If you would prefer to watch +Steven teach this session, scroll to the bottom of this page for the video. 

Session 4: Miletus

At the end of the central section of Acts, Luke sets the most remarkable and influential speech in the entire book. It stands as a retrospective. From Miletus, Paul sends for the elders, the presbyters, of the Ephesian Church.

This is the only speech in Acts addressed to Christian ministers. It is the place where the Paul of Acts sounds most like the Paul of the epistles. It is a retrospective not only on the mission to Ephesus but to the whole of Acts 13-19. Paul has distilled here the things which make a difference in his Christian mission and ministry: the things which really make a difference.

Acts 20 has shaped the Church’s understanding of ministry in every age and every generation. I have never found an ordinal which doesn’t reference it. The greatest texts on ministry in every age have been shaped especially by 20.28: “Keep watch over yourselves and over all the flock”. That one verse sets the shape of Gregory the Great’s pastoral rule; of Richard Baxter’s book, The Reformed Pastor and of George Herbert’s manual, The Country Parson.

The early Church has not yet settled its language of ministry. In the Epistles we see the Church trying on of various sets of language and ideas: the concept of the church as a body; the diversity of gifts; the different ministries needed to build up the body of Christ.

Three terms begin to emerge which will carry what it means to minister in the Church of God in the later New Testament period and forward into Christian history. All three occur in or around this passage. Luke is very deliberate in his use of language. None of them is used in a technical sense. You might say that they represent ministry in three dimensions of all the people of God.

The first is diakonia (διακονίαν) in the sense of service and commission from which we take the concept of some people being ordained deacon (24).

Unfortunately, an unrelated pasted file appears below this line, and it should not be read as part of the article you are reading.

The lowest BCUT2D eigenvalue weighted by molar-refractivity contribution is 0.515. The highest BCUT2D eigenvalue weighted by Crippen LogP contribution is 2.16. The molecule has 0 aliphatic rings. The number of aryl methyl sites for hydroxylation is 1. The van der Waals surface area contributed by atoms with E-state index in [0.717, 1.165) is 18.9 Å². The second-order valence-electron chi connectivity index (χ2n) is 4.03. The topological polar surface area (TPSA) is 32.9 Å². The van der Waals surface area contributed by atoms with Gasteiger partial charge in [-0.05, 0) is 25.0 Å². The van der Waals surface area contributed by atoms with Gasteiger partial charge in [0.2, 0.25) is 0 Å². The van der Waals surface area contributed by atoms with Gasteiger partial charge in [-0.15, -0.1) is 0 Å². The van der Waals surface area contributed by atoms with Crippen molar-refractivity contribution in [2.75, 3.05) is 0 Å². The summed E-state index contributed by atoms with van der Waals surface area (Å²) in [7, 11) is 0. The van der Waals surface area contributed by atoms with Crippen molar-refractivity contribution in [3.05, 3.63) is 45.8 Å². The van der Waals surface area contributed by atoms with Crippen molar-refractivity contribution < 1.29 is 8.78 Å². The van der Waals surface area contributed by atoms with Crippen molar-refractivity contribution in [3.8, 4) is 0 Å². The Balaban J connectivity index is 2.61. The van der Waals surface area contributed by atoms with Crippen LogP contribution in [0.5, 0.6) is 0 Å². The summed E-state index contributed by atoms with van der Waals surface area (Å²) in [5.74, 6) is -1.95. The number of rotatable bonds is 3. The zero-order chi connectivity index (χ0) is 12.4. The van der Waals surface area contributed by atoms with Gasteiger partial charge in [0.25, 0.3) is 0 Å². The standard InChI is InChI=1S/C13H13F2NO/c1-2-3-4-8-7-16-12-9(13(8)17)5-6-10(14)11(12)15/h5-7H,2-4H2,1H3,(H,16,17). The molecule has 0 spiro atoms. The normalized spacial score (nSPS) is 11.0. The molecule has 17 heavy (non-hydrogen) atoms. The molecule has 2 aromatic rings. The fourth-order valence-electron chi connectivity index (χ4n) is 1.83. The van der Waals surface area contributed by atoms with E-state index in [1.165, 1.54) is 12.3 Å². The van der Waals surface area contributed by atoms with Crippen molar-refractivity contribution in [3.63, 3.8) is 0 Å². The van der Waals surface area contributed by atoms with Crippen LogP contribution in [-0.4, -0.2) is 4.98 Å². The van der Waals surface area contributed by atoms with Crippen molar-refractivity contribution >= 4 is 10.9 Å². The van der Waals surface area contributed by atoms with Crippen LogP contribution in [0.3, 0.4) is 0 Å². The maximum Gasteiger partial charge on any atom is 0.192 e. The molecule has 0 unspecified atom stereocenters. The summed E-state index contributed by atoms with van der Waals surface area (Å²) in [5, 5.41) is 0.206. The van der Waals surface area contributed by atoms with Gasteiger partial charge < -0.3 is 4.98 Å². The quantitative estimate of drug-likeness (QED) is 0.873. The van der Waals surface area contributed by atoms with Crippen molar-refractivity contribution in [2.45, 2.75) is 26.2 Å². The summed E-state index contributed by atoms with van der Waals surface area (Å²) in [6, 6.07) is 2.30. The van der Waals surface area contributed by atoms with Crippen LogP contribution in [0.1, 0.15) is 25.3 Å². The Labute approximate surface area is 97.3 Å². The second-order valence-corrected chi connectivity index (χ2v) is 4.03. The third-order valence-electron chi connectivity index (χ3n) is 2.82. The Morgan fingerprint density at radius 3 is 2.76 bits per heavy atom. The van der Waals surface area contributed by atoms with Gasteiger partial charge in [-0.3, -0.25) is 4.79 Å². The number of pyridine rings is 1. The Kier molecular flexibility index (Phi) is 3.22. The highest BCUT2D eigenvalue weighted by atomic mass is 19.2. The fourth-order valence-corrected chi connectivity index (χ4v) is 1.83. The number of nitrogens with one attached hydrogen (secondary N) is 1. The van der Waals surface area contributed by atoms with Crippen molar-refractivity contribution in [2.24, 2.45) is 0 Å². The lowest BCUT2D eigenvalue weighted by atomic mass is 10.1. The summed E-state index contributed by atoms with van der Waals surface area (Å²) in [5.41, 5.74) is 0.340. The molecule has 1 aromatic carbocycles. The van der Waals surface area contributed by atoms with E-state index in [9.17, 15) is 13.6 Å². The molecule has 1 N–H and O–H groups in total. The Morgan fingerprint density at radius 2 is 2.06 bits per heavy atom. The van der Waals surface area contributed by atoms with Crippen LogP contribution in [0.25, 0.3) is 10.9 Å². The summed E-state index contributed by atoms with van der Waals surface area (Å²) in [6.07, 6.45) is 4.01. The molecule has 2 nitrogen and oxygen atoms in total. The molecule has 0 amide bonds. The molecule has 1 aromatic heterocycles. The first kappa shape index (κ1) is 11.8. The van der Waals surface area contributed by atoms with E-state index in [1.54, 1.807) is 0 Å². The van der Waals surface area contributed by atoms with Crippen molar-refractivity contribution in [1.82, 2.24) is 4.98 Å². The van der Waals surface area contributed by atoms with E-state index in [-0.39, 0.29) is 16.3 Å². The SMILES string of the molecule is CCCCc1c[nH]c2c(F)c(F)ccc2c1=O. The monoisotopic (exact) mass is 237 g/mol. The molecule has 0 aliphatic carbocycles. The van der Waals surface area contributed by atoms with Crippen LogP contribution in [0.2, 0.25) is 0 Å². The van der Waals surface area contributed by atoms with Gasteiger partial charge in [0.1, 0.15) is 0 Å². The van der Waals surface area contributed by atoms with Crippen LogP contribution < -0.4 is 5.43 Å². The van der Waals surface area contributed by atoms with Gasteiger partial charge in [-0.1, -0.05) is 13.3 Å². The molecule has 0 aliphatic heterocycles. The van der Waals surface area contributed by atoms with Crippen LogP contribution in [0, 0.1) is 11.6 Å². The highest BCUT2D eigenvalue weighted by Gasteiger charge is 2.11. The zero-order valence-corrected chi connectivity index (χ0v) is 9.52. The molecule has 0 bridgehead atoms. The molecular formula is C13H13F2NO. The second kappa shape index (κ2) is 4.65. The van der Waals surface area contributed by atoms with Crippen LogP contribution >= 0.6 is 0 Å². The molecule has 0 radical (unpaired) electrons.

The second is presbyteroi (πρεσβύτεροι): the elders who are invited to meet with Paul (17) from which the Church grows the idea of some being ordained priests to the ministry of word and sacrament;

The third are the episkopoi (ἐπίσκοποι), (28) from which the Church develops the idea of some being ordained as bishops to watch over the flock in the name of Christ. But it is the ministry of every believer which is being spoken of throughout this passage with some called to distinctive roles for the sake of the whole body.

So what is Paul’s first and most fundamental lesson in Christian mission and ministry? What is the first principle he passes on here for deep water fishing?

“You yourselves know how I lived among you the entire time from the first day that I set foot in Asia, serving the Lord with all humility and with tears, enduring the trials that came to me through the plots of the Jews”.

These are the words I want to highlight and to contemplate: You yourselves know how I lived. The words literally mean: how I was among you. Paul does not refer back to his techniques for spreading the gospel or to his technical proposals for church growth in Asia. He doesn’t refer to his bold plan or strategy. He doesn’t refer either to his doctrine in first place.